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Category: Fun | Posted on Thu, July, 9th 2015 by THCFinder


Pot-Smoking Indianapolis Church Sues Over Marijuana Laws

Category: News | Posted on Thu, July, 9th 2015 by THCFinder

A pot-smoking church sued the city of Indianapolis and state of Indiana on Wednesday, claiming laws against possession and use of marijuana infringe on its religious beliefs.

The First Church of Cannabis, formed as a test of Indiana's new religious objections law, filed its lawsuit in Marion Circuit Court in Indianapolis, naming multiple defendants including Gov. Mike Pence and state and local law enforcement officers.

The lawsuit claims church members believe marijuana is a sacrament that "brings us closer to ourselves and others. It is our fountain of health, our love, curing us from illness and depression. We embrace it with our whole heart and spirit, individually and as a group."

The lawsuit says Indiana laws that make possession of marijuana or visiting a place where it is used a punishable offense place a burden on the church's exercise of religion, violating the state and U.S. constitutions.

"We are taking legal action today to ensure love has no barriers in our land," church founder Bill Levin, 59, said at a news conference in front of the Statehouse. "Today we invite the state of Indiana and all its leaders to joyfully meet us in a court of law for clarifications on our core religious values. We look forward to engaging them on the high plane of dignity and discipline, with love and compassion in our hearts, to find a swift and sensible answer for our questions of religious equality."

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Members of Congress Want To Remove Barriers To Marijuana Research

Category: News | Posted on Thu, July, 9th 2015 by THCFinder

marijuana science research cannabisI received the following message from Congressman Sam Farr:

Today, Democratic Congressmen Sam Farr (CA-20, and Earl Blumenauer (OR-03), and Republican Congressmen H. Morgan Griffith (VA-09), and Andy Harris, M.D., (MD-01), introduced the “Credible Research on Medical Efficacy of Marijuana Amendment” to the 21st Century Cures Act. The 21st Century Cures Act, or H.R. 6, is currently scheduled to be considered on the House floor this week.

The amendment focuses on removing barriers that inhibit research on marijuana. This amendment encourages the National Institutes of Health (NIH) to work with the Drug Enforcement Administration (DEA) to initiate and collaborate on research about the medical risks and benefits of marijuana. This does not change marijuana from a Schedule 1 drug, but does create a new subclassification within Schedule 1 – “Schedule 1R” for marijuana that would make research easier to conduct.

“As more and more states pass medical marijuana laws, it is clear the federal government needs to rethink our federal policy. Both sides of this issue agree that debate needs to be centered on science and not rhetoric. Allowing research to occur will give policymakers the information necessary to determine the proper role of medical marijuana in our country,” said Congressman Farr.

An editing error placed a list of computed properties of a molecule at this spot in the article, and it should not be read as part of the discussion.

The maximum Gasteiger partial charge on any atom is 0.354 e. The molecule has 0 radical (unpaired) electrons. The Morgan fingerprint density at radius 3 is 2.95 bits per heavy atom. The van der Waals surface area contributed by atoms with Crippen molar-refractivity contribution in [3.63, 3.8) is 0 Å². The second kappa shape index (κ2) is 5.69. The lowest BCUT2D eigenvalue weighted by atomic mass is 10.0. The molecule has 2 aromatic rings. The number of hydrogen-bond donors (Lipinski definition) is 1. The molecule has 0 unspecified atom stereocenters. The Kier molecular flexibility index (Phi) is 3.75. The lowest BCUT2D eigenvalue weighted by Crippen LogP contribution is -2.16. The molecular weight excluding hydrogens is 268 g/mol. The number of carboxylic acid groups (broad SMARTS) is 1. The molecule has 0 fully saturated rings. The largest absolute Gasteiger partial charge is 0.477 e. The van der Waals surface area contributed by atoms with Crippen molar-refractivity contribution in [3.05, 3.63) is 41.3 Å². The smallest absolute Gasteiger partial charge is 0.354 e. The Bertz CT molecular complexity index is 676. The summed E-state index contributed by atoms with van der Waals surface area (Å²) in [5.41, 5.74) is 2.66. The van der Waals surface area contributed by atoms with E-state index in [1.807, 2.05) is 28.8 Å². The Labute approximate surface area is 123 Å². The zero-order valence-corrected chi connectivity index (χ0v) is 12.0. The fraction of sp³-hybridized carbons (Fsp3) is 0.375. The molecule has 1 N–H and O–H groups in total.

“There has been little research into potential therapeutic benefits and risks of medical marijuana use. In many cases, research into specific relief it provides, how it can best be used, etc. has been obstructed by federal obstacles. This amendment is a responsible approach to increasing research and pursuing the answers to questions being asked by so many patients, doctors, researchers, and policy makers about medicinal marijuana,” said Congressman Griffith.

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Marijuana Might Help Alleviate the Latest Drug Epidemic

Category: News | Posted on Thu, July, 9th 2015 by THCFinder

Heroin use and overdose deaths are increasing rapidly in the United States, according to a recent report by the Center for Disease Control (CDC) summarizing data from a number of public health-related datasets.

According to the 2013 National Survey on Drug Use and Health (NSDUH), 4.9 million Americans have used heroin, with 656,188 reporting use in the last year and 184,310 reporting use in the last month. Nearly three-fourths (73 percent) of past-year heroin users are between the ages of 18 and 34 and 70 percent of past-month users are in this age group.

The CDC’s review of NSDUH data indicates that heroin use among those 18 to 25 has increased 109 percent in a comparison of the years 2002 to 2004 and the years 2011 to 2013. Use among those 26 and older has also increased by 58 percent.

National Health Center (NHC) Brief reviewed by the CDC reported that the rate of heroin-related deaths have quadrupled from 0.7 deaths per 100,000 in 2000 to 2.7 deaths per 100,000 in 2013, with most of the increase coming after 2010. 

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